Chinese models are a rising force in the international fashion world with increasingly high incomes and a growing presence in print and on the runway. Before today’s start of Mercedes-Benz New York Fashion Week, we caught up with New York-based Chinese model Jing Wang, who will be taking part in her third show season and walking in the first show of the week. The 21-year old hails from Chongqing and modeled in Shanghai before arriving in the States, where she is represented by Wilhelmina Models. Last season, she walked for Venexiana, Houghton, David Tlale, and Hernan Lander. In the interview below, she talks about the differences between modeling in the United States and in China, her views on the growing demand for Chinese models, and her favorite designers.
Liu Wen recently became the first Chinese model to make the world’s highest-paid list. In your personal experience, have you noticed an increase in demand for Chinese models in recent years? If so, why do you think this might be?
I think there’s been a steadily increasing demand for Asian models in general. I think that the increased demand is due in most part to the strength of economies in Asia as well as the significant growth luxury brands are seeing in those markets.
Some say the reason for the lack of Chinese models in high-profile shows and campaigns has to do with the lack of professionalism of Chinese agencies. Would you say this is an accurate assessment? What are the differences between Chinese and New York agencies in your experience?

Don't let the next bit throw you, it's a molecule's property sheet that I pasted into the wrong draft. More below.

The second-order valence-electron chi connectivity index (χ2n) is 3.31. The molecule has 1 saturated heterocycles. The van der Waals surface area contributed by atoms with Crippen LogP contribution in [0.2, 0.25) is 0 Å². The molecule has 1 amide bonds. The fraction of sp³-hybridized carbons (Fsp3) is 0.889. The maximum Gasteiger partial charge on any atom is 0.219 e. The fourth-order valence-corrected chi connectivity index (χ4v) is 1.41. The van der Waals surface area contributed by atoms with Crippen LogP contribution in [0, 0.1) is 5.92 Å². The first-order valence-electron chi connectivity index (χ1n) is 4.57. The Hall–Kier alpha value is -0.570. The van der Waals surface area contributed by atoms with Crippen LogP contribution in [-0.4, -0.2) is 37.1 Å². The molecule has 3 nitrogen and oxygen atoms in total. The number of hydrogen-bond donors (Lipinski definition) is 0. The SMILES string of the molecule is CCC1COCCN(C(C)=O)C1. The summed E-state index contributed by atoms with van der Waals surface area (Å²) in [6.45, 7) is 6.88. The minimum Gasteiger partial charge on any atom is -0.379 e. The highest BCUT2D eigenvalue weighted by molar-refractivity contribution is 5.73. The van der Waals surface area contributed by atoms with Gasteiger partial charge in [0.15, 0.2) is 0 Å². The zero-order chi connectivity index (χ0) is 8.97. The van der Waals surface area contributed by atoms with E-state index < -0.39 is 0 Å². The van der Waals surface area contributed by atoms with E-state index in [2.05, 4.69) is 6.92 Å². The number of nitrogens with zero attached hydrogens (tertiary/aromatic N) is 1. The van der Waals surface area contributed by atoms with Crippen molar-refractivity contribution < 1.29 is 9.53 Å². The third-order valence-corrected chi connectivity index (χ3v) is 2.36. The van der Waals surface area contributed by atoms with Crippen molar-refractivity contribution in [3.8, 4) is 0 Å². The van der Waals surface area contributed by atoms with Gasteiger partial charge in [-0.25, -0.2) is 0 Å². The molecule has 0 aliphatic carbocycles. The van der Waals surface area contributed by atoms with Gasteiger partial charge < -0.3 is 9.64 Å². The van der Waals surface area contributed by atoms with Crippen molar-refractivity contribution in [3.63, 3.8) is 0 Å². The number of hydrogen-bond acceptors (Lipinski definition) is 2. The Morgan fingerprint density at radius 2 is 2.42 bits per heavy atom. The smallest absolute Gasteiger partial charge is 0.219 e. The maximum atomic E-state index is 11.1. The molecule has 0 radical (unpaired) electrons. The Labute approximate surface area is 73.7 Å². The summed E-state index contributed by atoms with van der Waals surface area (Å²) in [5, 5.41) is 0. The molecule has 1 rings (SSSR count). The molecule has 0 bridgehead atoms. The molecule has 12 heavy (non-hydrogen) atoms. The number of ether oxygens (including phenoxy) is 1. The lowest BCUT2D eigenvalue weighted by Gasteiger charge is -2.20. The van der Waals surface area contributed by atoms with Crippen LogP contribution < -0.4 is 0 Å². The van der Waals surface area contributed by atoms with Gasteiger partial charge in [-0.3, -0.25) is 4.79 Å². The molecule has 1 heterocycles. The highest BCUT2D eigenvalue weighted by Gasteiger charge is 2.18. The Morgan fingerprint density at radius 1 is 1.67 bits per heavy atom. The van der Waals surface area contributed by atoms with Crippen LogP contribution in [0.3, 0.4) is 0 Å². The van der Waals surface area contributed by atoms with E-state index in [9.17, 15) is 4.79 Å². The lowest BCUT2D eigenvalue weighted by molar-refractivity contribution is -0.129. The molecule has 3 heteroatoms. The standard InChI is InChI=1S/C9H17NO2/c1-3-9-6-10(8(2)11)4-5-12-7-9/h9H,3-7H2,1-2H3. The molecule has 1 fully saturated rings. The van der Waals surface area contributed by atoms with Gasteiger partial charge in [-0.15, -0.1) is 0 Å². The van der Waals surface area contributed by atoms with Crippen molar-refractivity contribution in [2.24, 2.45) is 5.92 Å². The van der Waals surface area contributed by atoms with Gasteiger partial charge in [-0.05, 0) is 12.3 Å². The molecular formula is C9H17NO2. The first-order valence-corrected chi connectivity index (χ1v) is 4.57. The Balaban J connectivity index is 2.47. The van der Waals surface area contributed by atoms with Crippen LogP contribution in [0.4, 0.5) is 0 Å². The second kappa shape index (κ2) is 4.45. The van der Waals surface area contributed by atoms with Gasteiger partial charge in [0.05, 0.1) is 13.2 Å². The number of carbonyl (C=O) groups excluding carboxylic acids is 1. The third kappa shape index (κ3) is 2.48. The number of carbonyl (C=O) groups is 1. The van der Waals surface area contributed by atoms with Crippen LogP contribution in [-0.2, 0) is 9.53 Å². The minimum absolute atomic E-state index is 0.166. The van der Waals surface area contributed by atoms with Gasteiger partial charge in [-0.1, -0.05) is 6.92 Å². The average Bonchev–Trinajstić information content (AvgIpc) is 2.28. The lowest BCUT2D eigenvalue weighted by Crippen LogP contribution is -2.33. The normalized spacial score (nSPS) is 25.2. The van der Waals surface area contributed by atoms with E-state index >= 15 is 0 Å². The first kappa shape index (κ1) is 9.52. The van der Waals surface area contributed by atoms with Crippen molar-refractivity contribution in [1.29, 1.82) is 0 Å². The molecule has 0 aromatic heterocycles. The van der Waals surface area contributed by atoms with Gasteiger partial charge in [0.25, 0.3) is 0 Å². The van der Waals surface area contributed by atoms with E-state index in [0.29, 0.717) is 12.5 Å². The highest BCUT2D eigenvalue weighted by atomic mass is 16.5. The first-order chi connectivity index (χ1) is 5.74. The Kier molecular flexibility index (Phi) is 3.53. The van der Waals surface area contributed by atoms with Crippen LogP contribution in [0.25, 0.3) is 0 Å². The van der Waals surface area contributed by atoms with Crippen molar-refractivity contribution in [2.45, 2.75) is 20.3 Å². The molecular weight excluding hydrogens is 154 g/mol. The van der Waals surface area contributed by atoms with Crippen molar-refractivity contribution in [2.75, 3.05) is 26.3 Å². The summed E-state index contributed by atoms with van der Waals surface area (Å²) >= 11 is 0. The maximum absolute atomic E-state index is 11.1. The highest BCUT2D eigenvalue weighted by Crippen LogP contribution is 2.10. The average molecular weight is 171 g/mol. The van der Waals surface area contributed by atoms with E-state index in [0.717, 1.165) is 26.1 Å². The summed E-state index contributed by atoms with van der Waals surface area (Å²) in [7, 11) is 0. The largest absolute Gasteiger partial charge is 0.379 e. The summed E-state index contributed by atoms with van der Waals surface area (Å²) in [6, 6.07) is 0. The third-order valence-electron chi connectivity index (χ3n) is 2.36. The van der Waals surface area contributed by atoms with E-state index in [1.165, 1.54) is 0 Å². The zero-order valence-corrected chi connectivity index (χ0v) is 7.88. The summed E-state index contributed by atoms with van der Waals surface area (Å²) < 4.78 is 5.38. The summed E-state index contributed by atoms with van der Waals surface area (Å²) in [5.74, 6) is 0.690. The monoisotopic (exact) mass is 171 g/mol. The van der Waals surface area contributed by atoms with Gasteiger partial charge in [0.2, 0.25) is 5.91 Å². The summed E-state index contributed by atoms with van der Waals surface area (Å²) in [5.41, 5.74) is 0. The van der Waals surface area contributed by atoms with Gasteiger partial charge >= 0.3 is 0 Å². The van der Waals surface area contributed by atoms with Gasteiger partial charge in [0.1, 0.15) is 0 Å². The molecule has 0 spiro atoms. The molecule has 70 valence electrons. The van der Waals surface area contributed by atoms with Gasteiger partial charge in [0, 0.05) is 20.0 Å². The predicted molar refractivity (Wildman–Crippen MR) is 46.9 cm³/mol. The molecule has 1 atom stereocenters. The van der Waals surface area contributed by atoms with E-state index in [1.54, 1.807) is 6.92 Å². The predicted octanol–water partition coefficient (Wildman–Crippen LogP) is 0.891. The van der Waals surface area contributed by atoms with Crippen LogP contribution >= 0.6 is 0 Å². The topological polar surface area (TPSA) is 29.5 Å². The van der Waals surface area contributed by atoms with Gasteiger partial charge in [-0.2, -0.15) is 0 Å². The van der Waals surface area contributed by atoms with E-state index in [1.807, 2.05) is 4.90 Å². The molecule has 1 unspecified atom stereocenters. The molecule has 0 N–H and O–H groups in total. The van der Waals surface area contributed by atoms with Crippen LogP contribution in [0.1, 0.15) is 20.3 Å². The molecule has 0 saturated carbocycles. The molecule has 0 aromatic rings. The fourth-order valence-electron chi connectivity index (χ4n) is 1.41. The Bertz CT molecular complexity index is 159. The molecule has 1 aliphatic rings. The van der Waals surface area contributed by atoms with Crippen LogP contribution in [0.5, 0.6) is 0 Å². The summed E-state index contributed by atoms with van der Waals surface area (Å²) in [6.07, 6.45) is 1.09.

I’m familiar with some unprofessional practices at certain agencies in China, however, [I] have been fortunate to work with a very professional agency in Shanghai. I think that Asian models in general are seeing more and more opportunities, especially as we see a lot more different kinds of Asian beauty being represented. I’d say that Chinese agencies tend to manage your life in general a little closer and sometimes the fine line between career and personal life gets blurred a little bit. I would say that it’s probably less so the agencies and more so the creative direction from brands that we’re seeing [the industry] starting [to] open up to more Chinese and Asian models being selected by major brands and magazines.
Who have been your favorite designers to work for, either for a runway show or photo shoot?
I really like almost all of the designers I’ve worked for. It’s always fun to have a good relationship with the client—and you learn what they’re looking for in a model and how better to work with them once you build a relationship and get some working experience together, which makes everyone’s jobs easier. It’s been fun to come back to NYC and see a lot of the faces you recognize and who recognize you.
Who are some of your favorite designers (Chinese or other)?
For designers I haven’t yet had an opportunity to work with, I really appreciate Hedi Slimane’s work in both men’s and womenswear. Both classic and edgy.
Who is your fashion icon?
Miranda Kerr is my favorite female model. She’s feminine, strong, sexy, and classy.
What are some of your favorite looks from this season?
I’ve seen some great stuff during castings, of course I should probably leave the surprise for them!
How do you like living in New York?
I love New York and live in the East Village. Downtown is great with lots of food options, and it’s easy to get around from or a quick walk into Soho. I’m from China, but it seems like the majority of people here in New York are from somewhere else so you never feel out of place. It has a lot of the same high-energy, fast-paced feel of Shanghai that I’m used to.
What do you miss about China?
Definitely the food and a number of friends and family that are close to me. My sister just had her first baby and so we’re on video chat almost daily.
Are you working on any upcoming projects?
Yes, but primarily just getting geared up for Fashion Week with my first show being the first show for all of MBFW. Working on seeing what opportunities there are for London, Paris and Milan following MBFW.